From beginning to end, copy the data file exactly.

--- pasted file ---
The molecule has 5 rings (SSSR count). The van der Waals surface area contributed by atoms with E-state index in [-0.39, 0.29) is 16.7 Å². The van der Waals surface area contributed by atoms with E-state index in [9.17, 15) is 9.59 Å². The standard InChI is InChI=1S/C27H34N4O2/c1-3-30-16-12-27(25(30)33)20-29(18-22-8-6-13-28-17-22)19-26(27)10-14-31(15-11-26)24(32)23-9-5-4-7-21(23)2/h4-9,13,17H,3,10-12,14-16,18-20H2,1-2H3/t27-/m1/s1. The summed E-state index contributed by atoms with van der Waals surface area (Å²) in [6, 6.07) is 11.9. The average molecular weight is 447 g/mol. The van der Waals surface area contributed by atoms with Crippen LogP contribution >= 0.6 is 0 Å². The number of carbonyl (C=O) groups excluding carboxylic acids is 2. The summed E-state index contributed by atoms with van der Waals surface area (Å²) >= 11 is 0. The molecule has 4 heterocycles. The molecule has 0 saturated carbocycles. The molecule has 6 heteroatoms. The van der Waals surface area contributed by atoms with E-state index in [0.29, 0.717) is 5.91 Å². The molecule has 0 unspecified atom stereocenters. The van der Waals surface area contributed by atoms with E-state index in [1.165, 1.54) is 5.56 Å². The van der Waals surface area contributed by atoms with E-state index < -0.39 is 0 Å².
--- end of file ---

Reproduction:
The molecule has 5 rings (SSSR count). The van der Waals surface area contributed by atoms with E-state index in [-0.39, 0.29) is 16.7 Å². The van der Waals surface area contributed by atoms with E-state index in [9.17, 15) is 9.59 Å². The standard InChI is InChI=1S/C27H34N4O2/c1-3-30-16-12-27(25(30)33)20-29(18-22-8-6-13-28-17-22)19-26(27)10-14-31(15-11-26)24(32)23-9-5-4-7-21(23)2/h4-9,13,17H,3,10-12,14-16,18-20H2,1-2H3/t27-/m1/s1. The summed E-state index contributed by atoms with van der Waals surface area (Å²) in [6, 6.07) is 11.9. The average molecular weight is 447 g/mol. The van der Waals surface area contributed by atoms with Crippen LogP contribution >= 0.6 is 0 Å². The number of carbonyl (C=O) groups excluding carboxylic acids is 2. The summed E-state index contributed by atoms with van der Waals surface area (Å²) >= 11 is 0. The molecule has 4 heterocycles. The molecule has 0 saturated carbocycles. The molecule has 6 heteroatoms. The van der Waals surface area contributed by atoms with E-state index in [0.29, 0.717) is 5.91 Å². The molecule has 0 unspecified atom stereocenters. The van der Waals surface area contributed by atoms with E-state index in [1.165, 1.54) is 5.56 Å². The van der Waals surface area contributed by atoms with E-state index < -0.39 is 0 Å².